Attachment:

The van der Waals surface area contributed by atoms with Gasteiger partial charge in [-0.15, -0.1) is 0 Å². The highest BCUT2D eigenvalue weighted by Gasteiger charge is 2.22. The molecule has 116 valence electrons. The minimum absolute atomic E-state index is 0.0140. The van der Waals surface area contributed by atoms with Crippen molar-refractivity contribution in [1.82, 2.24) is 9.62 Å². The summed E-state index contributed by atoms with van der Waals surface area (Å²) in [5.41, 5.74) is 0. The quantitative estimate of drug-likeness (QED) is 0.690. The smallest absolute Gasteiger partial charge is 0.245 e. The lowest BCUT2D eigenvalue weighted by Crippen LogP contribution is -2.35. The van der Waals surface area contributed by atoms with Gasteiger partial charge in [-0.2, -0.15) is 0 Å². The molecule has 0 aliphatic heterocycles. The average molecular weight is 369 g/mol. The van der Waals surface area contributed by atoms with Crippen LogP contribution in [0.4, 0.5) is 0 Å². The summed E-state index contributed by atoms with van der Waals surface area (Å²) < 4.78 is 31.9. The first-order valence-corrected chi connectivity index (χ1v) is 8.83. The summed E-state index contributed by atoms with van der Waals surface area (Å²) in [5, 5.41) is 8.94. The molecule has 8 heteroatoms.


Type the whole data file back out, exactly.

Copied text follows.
The van der Waals surface area contributed by atoms with Gasteiger partial charge in [-0.15, -0.1) is 0 Å². The highest BCUT2D eigenvalue weighted by Gasteiger charge is 2.22. The molecule has 116 valence electrons. The minimum absolute atomic E-state index is 0.0140. The van der Waals surface area contributed by atoms with Crippen molar-refractivity contribution in [1.82, 2.24) is 9.62 Å². The summed E-state index contributed by atoms with van der Waals surface area (Å²) in [5.41, 5.74) is 0. The quantitative estimate of drug-likeness (QED) is 0.690. The smallest absolute Gasteiger partial charge is 0.245 e. The lowest BCUT2D eigenvalue weighted by Crippen LogP contribution is -2.35. The van der Waals surface area contributed by atoms with Gasteiger partial charge in [-0.2, -0.15) is 0 Å². The molecule has 0 aliphatic heterocycles. The average molecular weight is 369 g/mol. The van der Waals surface area contributed by atoms with Crippen LogP contribution in [0.4, 0.5) is 0 Å². The summed E-state index contributed by atoms with van der Waals surface area (Å²) < 4.78 is 31.9. The first-order valence-corrected chi connectivity index (χ1v) is 8.83. The summed E-state index contributed by atoms with van der Waals surface area (Å²) in [5, 5.41) is 8.94. The molecule has 8 heteroatoms.